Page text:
The Karate Kid 2010 movie

Many are understandably skeptical about a remake of the Karate Kid series from the 80’s. However, things that are worth watching time and again are also worth bringing forward into the modern day and letting someone new take up the famous roles. While this movie bares the title of the classic, it takes everything its own direction. It does a good job of looking into the more modern day matters that the old movie could not address now. It keeps to the deeper meaning of martial arts and those who train in it.

Dre Parker, Jayden Smith, is taken to China with his mother when her work relocates her. We see their old apartment, now empty has they have packed everything up and are ready to leave. We also see Dre’s attachment to this apartment and some of his resentment in moving to such a far away place. While he tries to fit in, things do not go as well as he could hope, making both friends and enemies. Jackie Chan plays Mr. Han, a handy man who comes to the aid of when he is being attack by bullies who have been harassing him. Mr. Han helps Dre recover from the beating he took and tries to help him avoid future fights by talking with the bullies’ master at their dojo. Things do not go as he had hoped, and Dre finds himself entered into a tournament with the promise that his antagonists will leave him alone while he trains. Much like the original, many parts of his training, Dre does not understand. It is not until he is shown the full application that things begin to make sense for him. Mr. Han is shown to be just as complex character as Mr. Miyagi, with a complex back story that explains many things that are apparent about the distance his character shows to many other people.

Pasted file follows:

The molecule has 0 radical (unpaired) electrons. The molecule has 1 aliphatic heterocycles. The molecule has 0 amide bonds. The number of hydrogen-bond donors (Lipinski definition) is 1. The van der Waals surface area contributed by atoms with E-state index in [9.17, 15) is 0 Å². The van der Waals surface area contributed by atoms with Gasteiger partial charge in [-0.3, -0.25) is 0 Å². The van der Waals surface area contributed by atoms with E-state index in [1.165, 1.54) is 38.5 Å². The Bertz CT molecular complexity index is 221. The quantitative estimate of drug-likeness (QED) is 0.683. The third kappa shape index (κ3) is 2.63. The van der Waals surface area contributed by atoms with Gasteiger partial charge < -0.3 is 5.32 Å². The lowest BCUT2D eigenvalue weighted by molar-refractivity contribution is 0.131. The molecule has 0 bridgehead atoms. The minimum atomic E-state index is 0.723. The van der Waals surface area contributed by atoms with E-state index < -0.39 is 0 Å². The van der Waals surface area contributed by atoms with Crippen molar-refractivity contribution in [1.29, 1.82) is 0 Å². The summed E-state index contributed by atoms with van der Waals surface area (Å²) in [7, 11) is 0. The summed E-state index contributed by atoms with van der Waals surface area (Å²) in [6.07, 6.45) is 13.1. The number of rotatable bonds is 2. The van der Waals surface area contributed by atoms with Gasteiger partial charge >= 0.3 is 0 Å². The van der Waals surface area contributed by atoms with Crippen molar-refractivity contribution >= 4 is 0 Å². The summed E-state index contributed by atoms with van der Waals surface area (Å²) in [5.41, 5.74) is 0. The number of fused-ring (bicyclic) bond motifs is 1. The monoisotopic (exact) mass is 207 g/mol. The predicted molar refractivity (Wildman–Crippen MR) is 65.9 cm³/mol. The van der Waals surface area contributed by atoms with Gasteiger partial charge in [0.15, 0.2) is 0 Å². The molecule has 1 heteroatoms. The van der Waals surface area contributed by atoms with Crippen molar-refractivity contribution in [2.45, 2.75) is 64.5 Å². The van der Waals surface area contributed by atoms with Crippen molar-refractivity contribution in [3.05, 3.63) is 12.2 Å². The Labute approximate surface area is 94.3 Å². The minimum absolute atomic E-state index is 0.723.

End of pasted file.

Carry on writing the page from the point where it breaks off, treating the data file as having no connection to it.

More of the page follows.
The music for the movie had some surprising choices, but they worked to bring together the ancient martial arts and the modern world. The music also worked to show the bridge that exists between American culture and Chinese Culture. It all comes together to create something new inside of what one would expect from the series.

It is hard to complain about the job that Jayden Smith did in his role of Dre. He took to the well from the looks of it. Jackie Chan shows very little of his characteristic humor, instead showing a very grounded and morose character. The film had a fair run time at about 2:30, but leaves all things tied up. If you want to see a decent remake, this one should be worth considering.

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